Responses To Parliamentary Questions On Completion Guarantees

Since certain recent bankruptcies, off-plan sales (VEFA) legislation, supposedly protective of buyers, has shown its limitations.
Luxembourg Real Estate and Construction
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Since certain recent bankruptcies, off-plan sales (VEFA) legislation, supposedly protective of buyers, has shown its limitations.

This is particularly true of guarantees of completion and reimbursement guarantees (garanties d'achèvement respectivement de remboursement), which should be returned to buyers, around which there are many questions and much uncertainty: what exactly does the guarantee cover? What are the guarantor's obligations and what are the limitations thereof?

These issues contribute to increasing potential buyers' mistrust of VEFA, adding to the difficulties caused by rising interest rates and energy prices in particular.

While the Ministers of Justice, Housing and Finance have begun to provide answers to a number of thorny issues in response to parliamentary questions, they have made it clear that an in-depth analysis of the situation is necessary in order to adjust legislation, if necessary, to better protect buyers.1

To date, the following points have been addressed:

  • Completion guarantee issued by an insurance company

The first question asked in the context of parliamentary question No. 7963, was whether the Ministers considered that a completion guarantee issued by an insurance company offered the same degree of protection as a guarantee issued by a bank.2

The Ministers replied on June 8, 2023 that the degree of protection offered depends above all on the intrinsic content and terms of the guarantee issued, and not on the quality of the guarantor. Given the equivalent creditworthiness of bank and insurance guarantors, we need to look at the terms and conditions of the guarantees on offer to determine which offers the best protection. This is the only way to determine which of the guarantees on the market offers the best protection.

Although the legislation, albeit somewhat terse, stipulates that the guarantees issued must comply with certain conditions, there is nothing to prevent the developer from seeking more protective guarantees than those legally required.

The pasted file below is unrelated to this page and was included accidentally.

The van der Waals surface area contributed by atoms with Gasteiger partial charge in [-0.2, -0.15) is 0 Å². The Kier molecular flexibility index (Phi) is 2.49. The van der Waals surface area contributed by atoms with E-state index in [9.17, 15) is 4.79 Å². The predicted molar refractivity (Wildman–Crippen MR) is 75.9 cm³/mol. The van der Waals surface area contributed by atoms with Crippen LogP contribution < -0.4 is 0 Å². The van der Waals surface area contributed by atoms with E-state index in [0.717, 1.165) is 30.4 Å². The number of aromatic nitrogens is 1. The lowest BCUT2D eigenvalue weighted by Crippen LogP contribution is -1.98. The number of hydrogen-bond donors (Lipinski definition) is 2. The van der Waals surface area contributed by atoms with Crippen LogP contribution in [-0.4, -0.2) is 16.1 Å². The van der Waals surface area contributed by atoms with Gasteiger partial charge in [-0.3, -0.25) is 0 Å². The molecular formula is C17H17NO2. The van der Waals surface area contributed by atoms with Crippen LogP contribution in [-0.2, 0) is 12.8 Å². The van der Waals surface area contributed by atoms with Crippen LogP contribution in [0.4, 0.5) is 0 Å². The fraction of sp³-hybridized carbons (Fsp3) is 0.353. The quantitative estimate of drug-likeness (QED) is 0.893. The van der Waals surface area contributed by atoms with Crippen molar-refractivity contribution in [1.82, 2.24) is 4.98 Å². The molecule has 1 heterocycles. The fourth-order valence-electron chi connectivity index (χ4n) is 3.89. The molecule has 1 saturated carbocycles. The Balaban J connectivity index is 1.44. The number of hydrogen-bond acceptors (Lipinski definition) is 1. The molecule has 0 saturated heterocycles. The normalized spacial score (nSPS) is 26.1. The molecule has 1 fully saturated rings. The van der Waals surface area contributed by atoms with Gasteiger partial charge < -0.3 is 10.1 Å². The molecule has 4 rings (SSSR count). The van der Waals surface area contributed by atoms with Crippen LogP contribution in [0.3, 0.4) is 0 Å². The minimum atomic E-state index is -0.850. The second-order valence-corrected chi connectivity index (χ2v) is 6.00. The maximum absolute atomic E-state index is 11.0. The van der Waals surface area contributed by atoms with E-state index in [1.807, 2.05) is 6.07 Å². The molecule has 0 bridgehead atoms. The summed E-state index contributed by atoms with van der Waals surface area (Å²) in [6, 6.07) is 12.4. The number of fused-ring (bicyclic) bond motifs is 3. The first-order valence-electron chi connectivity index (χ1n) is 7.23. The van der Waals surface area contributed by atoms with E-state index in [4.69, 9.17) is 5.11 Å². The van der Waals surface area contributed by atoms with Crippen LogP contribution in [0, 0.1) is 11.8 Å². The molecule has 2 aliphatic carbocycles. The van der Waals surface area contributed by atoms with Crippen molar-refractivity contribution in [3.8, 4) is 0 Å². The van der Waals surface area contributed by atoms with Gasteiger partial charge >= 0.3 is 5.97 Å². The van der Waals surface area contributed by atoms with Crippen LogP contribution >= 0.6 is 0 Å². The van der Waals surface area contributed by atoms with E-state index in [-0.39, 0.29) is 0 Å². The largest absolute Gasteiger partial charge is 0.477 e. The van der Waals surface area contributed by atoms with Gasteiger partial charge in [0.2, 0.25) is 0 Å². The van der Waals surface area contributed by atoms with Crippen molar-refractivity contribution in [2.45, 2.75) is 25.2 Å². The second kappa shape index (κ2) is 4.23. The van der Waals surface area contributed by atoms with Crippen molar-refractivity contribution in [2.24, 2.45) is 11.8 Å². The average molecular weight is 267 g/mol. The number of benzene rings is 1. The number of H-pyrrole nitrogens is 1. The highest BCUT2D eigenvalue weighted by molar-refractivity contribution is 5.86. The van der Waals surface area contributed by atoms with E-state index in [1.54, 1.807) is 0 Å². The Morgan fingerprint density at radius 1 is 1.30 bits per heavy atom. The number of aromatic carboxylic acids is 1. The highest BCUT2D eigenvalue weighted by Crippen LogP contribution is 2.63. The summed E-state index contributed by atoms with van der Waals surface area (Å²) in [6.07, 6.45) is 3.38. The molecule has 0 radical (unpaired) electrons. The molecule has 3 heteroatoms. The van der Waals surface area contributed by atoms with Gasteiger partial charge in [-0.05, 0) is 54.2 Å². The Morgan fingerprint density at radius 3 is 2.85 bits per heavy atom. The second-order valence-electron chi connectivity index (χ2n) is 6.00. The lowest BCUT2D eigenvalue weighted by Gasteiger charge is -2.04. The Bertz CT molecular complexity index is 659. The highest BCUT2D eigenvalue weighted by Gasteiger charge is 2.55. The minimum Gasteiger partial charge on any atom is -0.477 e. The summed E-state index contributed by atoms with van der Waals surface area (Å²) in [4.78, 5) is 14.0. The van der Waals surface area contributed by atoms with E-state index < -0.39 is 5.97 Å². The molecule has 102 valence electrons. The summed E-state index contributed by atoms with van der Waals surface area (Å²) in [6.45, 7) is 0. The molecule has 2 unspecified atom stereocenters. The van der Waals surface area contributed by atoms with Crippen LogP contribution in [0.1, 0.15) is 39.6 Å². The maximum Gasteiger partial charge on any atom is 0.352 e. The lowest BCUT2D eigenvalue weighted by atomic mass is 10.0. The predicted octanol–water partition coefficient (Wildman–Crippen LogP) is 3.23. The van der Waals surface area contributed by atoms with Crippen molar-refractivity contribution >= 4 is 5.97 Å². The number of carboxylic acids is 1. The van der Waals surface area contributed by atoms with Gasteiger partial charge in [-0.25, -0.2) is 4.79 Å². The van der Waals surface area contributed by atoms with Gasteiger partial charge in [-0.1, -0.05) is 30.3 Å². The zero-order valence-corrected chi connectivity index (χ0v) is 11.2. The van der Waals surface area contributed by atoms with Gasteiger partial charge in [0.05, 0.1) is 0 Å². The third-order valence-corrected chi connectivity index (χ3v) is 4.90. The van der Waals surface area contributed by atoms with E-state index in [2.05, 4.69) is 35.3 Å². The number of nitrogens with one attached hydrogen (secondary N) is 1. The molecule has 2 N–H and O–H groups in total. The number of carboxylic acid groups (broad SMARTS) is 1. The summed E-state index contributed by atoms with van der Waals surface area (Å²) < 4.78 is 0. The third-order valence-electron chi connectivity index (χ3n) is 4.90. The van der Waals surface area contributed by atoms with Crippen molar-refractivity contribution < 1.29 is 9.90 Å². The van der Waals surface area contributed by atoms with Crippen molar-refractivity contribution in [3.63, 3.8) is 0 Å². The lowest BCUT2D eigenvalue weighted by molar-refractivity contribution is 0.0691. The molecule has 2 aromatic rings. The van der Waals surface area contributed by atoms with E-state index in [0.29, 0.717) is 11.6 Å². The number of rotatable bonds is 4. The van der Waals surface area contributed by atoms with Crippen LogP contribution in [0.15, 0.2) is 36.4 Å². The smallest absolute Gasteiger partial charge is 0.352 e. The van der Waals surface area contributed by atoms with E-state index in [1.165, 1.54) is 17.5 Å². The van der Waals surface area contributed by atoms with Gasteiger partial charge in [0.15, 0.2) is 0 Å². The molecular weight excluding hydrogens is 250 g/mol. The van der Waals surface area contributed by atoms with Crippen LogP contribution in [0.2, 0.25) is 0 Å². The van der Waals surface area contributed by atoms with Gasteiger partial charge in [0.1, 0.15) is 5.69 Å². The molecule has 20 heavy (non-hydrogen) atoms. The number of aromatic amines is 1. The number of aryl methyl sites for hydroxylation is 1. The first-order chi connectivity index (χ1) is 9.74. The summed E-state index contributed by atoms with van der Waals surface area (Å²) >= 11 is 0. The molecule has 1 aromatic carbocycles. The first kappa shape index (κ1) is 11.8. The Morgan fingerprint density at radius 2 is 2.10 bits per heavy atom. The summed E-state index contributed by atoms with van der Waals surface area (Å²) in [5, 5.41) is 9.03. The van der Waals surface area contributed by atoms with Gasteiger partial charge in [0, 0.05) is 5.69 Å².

Nowadays, offering a more protective warranty can be a strong selling point to anxious customers in need of reassurance.

  • Reimbursement guarantee

With parliamentary question No. 7963, the Ministers were also asked whether they intended to legislate against the option of substituting a repayment guarantee for a completion guarantee.

The Ministers did not comment on the substance of the issue; they merely announced that they would analyze the question in conjunction with the various players involved, and that the legislation would be adjusted "as necessary".

Transformation is therefore possible under the current circumstances, and it would be hard to imagine ruling it out altogether, even though completion may prove impossible in practice, for either material or legal reasons.

  • Site coverage

Parliamentary question No. 8070 asked whether or not the guarantees issued should include the land, or the share of land sold to the purchaser, a question that is all the more fundamental in the event of a repayment guarantee being substituted for a completion guarantee.

The answer is clear: this is a possibility, but not an obligation, since "unlike the seller of the construction share, the seller of the land or land share is not directly involved in the construction of the building".

This may prove problematic, since in the event of reimbursement, in the absence of a land warranty, the guarantor will only reimburse the purchaser, after the VEFA contract has been terminated, the amounts duly paid to the developer for the buildings provided for in the specifications, while reimbursement of the price of the land must be claimed from the entity that sold it.

Thus, there is no certainty that the purchaser will be able to recover the full price if the seller of the land does not have the necessary funds, or if it does not manage to resell the land it recovers at the price paid by the purchasers.

This raises the question of whether it would be appropriate to make the land warranty compulsory.

The answer is not clear-cut.

More specifically, "the government intends to analyze existing legislation and market practice with a view to adjusting buyer protection where necessary", and intends to involve "the various players in the field" in this analysis.

However, the initiative to offer a land warranty, even when not required to do so, should help reassure buyers who are understandably hesitant.

In conclusion, a change in legislation cannot be ruled out, and is in any case desirable.


1. Response of 8 June 2023 of the Minister of Housing, Minister of Finance and the Minister of Justice to parliamentary question No. 7963 on VEFA completion guarantees; Response of 5 July 2023 of the Minister of Justice to parliamentary question No. 8070 on completion guarantees for on-plan housing sales.

2. We note that in its sectoral survey of July 2023 on residential real estate, the competition authority deemed, correctly in our view, that Article 1 of the Grand-Ducal Regulation of 24 February 1977 which provides that only banking and saving institutions can issue such guarantees is unconstitutional.

The content of this article is intended to provide a general guide to the subject matter. Specialist advice should be sought about your specific circumstances.

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